The Hubspot employee whose credentials were compromised likely did not know that someone had stolen their login and password. They likely got phished with a very convincing email that bypassed Hubspot’s defenses, including SSO (Hubspot is a public company and we can safely assume it has SSO in place), and unknowingly gave away the keys to the kingdom. Making matters worse, the employee’s credentials are likely used in many different Hubspot systems. If the company has a comprehensive SaaS inventory for each user - they would then be required to reset all of the user’s credentials.
Despite the large number of identity and access management (IAM) solutions on the market today, credential theft is rampant and is the number one goal of phishing emails. Employees unknowingly allow their credentials to be compromised because they are responsible for creating and updating them. Using that logic, security teams must ask themselves if that root cause can be eliminated by removing the reliance on a login and password in order to access resources. What if the company itself owned and managed the employee’s identity and authentication?
Taking the responsibility for identity management away from the individual employee may seem like a radical option, but our experience shows that it can exponentially improve every organization’s security posture. This can be done when two critical SaaS security capabilities are in place:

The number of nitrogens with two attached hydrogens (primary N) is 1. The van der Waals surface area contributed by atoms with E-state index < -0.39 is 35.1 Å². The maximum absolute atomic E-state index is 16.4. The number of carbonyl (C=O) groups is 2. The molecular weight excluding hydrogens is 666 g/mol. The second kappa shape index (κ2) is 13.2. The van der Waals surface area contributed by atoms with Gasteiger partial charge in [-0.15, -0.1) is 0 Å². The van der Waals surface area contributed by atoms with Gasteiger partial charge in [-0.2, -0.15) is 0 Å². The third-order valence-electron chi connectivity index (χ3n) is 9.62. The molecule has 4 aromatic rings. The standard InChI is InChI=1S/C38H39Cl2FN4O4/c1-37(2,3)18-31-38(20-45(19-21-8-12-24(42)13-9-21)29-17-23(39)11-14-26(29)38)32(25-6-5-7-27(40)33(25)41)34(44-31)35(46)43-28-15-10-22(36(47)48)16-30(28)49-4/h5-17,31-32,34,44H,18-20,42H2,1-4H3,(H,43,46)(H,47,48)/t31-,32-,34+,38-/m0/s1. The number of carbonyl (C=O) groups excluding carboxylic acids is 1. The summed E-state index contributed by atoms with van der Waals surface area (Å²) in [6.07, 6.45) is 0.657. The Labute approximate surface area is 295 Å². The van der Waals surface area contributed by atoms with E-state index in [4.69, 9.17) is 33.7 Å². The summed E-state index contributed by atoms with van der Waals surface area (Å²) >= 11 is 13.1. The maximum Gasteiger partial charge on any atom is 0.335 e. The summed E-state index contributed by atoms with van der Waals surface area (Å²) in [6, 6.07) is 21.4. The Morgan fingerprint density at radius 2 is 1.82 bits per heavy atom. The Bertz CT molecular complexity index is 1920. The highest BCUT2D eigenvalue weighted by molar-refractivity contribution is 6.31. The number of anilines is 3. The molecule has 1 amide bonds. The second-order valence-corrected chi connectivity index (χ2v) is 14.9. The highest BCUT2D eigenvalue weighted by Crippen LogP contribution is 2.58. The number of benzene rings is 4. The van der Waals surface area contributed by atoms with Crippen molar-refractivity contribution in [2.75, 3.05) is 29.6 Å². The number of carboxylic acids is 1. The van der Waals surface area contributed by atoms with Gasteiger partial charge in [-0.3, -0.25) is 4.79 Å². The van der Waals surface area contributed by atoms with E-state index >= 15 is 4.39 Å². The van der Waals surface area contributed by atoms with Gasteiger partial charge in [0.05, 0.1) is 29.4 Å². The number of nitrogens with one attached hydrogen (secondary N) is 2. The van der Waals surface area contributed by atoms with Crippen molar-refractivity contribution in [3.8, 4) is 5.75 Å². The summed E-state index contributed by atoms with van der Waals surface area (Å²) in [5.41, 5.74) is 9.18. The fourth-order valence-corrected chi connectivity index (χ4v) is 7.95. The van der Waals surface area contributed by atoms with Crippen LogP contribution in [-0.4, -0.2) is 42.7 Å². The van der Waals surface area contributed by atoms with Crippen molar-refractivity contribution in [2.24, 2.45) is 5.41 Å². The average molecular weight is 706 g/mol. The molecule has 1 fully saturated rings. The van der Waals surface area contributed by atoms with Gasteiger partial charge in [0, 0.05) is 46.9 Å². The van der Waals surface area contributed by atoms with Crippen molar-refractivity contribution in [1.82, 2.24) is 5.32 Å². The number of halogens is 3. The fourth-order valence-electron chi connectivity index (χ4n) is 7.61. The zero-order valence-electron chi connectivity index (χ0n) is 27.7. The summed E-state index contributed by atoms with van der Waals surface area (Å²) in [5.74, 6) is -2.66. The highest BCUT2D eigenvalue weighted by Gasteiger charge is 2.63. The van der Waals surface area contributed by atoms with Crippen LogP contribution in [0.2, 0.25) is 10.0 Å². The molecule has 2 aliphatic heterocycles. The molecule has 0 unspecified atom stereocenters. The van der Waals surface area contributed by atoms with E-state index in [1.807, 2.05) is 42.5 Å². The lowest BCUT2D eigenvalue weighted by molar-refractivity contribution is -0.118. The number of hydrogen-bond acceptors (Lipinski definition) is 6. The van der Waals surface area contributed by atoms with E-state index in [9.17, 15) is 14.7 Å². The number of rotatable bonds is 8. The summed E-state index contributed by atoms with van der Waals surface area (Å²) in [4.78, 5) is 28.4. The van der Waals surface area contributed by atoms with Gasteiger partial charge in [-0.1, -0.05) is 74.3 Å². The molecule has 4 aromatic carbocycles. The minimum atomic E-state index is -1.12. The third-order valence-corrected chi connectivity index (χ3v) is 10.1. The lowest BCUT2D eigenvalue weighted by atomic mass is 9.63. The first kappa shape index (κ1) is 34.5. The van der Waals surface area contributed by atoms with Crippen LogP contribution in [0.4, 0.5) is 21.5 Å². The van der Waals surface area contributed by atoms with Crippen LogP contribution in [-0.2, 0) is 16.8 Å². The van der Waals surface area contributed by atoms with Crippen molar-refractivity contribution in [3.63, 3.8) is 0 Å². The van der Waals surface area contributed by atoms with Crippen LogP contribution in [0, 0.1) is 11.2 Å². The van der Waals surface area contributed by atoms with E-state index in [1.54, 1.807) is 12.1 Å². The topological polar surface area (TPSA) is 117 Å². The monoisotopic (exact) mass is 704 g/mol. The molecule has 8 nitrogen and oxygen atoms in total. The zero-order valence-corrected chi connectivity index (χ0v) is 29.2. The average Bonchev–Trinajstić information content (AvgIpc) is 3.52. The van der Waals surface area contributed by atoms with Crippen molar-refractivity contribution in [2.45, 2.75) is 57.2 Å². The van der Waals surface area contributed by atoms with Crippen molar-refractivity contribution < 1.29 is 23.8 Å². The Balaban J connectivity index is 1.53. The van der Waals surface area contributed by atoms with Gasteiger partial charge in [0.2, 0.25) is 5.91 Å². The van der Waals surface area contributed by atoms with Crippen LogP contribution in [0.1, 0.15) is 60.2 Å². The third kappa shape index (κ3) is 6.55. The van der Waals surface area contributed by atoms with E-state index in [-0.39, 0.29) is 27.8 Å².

Organization’s must have a complete inventory of all SaaS applications being used with continuous monitoring to detect new applications that are onboarded. The discovery must cover every user across every device, managed or unmanaged, in any location. This first - and most critical - step is one that most companies struggle with.
SaaS Access Management
Identify all users that have a need to use a SaaS application and track, control, and manage their access to it. This control must cover every device, managed or unmanaged, in any location. Without the previous discovery capability, controlling access to the universe of SaaS applications becomes impossible.
Once these two elements are in place, a SaaS security platform can own and manage the authentication for all SaaS applications. The employee has no actual need to know what their password is, because authentication is managed and updated by the SaaS security platform. This process now becomes automated, resulting in passwords that are strong, rotated regularly and never accidentally entered into a phishing page by the employee. If Hubspot had this in place, they may have avoided their recent breach.